Picture map of Europe with pins indicating European capital cities

Open Access research with a European policy impact...

The Strathprints institutional repository is a digital archive of University of Strathclyde's Open Access research outputs. Strathprints provides access to thousands of Open Access research papers by Strathclyde researchers, including by researchers from the European Policies Research Centre (EPRC).

EPRC is a leading institute in Europe for comparative research on public policy, with a particular focus on regional development policies. Spanning 30 European countries, EPRC research programmes have a strong emphasis on applied research and knowledge exchange, including the provision of policy advice to EU institutions and national and sub-national government authorities throughout Europe.

Explore research outputs by the European Policies Research Centre...

Young people’s conceptions of political information : insights into information experiences and implications for intervention

Smith, Lauren N. and McMenemy, David (2017) Young people’s conceptions of political information : insights into information experiences and implications for intervention. Journal of Documentation, 73 (6). pp. 1-25. ISSN 0022-0418 (In Press)

[img]
Preview
Text (Smith-McMenemy-JD-2017-Young-peoples-conceptions-of-political-information)
Smith_McMenemy_JD_2017_Young_peoples_conceptions_of_political_information.pdf - Accepted Author Manuscript
License: Creative Commons Attribution-NonCommercial 4.0 logo

Download (556kB) | Preview

Abstract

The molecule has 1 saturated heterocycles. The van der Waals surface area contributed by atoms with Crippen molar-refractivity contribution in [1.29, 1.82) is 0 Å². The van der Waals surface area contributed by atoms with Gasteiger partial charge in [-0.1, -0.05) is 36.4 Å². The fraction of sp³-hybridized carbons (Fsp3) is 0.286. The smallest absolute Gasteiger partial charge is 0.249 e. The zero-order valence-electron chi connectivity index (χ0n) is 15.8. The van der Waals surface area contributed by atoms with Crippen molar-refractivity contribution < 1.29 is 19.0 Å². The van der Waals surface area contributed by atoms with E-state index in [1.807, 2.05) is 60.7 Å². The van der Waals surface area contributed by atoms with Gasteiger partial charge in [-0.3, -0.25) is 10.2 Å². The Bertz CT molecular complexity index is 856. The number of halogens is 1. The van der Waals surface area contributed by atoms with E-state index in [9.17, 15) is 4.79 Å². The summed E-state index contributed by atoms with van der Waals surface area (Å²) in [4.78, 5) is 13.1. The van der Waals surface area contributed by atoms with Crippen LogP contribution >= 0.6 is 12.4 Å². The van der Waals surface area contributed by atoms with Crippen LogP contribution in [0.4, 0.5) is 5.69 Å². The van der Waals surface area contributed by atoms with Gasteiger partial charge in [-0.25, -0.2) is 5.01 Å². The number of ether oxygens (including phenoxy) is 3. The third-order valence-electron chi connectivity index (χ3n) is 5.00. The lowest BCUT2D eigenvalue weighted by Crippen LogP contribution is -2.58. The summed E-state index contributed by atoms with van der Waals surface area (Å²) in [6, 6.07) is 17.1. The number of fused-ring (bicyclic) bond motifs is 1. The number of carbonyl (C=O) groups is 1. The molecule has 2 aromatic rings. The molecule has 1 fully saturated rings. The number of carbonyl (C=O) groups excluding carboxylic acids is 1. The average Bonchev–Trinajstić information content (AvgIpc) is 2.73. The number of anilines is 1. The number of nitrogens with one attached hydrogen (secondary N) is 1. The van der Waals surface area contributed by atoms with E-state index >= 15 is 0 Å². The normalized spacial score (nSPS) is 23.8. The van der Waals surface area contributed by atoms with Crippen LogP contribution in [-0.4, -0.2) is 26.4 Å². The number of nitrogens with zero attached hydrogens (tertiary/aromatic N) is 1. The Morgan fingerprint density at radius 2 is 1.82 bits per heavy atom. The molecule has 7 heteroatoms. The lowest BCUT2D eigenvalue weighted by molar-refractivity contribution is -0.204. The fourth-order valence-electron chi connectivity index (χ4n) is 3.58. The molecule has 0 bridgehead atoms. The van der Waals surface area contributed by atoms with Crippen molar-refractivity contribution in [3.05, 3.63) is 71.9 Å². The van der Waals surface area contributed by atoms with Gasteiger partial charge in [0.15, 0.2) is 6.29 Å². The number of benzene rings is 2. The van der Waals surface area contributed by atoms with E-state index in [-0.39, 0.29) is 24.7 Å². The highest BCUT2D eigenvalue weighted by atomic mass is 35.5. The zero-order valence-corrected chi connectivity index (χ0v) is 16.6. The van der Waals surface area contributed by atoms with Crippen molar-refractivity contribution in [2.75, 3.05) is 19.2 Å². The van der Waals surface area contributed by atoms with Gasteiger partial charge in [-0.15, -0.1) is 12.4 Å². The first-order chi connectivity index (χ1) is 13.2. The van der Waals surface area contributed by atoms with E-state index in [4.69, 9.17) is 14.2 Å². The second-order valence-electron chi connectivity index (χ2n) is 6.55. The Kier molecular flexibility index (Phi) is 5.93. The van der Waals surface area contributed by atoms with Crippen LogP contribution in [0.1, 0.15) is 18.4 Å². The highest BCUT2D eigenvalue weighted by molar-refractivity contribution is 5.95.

Purpose: This paper explores young people’s conceptions of political information. The study sought to identify what political information sources young people encounter, how they construe these sources and the messages they communicate, and how the information experiences of young people may be better understood to inform information literacy interventions to support the development of political agency. Design/methodology/approach: Using personal construct theory as a conceptual framework, repertory grid interviews were used to explore the different ways in which 23 young people aged 14-15 from a town in northern England conceive of political information and how they evaluate its quality and authority. Findings: The study identified the sources of information young people engage with for finding and receiving what they understand as political information. The results from the repertory grid interviews indicated that young people use a wide range of sources of political information to become informed about politics and the world around them. These sources of information include family, friends, teachers, television news, newspapers, radio shows, comedy shows, social media and community meetings. Participants were aware that they passively encounter information sources as well as actively engage in debate and discussion with other sources. Some participants had difficulty critically evaluating the political information sources they encounter. The nature of young people’s experiences of political information varied greatly. The degree of complexity in the experiences of political information varied not only between participants but was also dependent on their particular relationship with the information sources under scrutiny. Research limitations/implications: The paper has implications for personal construct analysis as a research approach broadly, from the point of view of its use within library and information science research. It is the first study to apply the personal construct approach to the study of young people’s political information use and to consider implications for information literacy support that would have been difficult to access using other approaches. Practical implications: The paper provides insight into an understudied area; that of young people’s conceptions of political information. This insight may be used to inform the improvement of political information provision and information literacy support for young people. Social implications: A deeper understanding of the different ways in which young people identify, engage with and use information for political purposes may contribute to a clearer understanding of young people’s information needs, ideally leading to improved political education and a strengthened democratic process. Originality/value: The paper explores a relatively under-researched area of library and information science research, and does so using a relatively under-used method in the domain. Insights into the perceived characteristics of different sources of political information are novel and contribute to the development of information behavior and information literacy fields in terms of information for empowerment and democracy.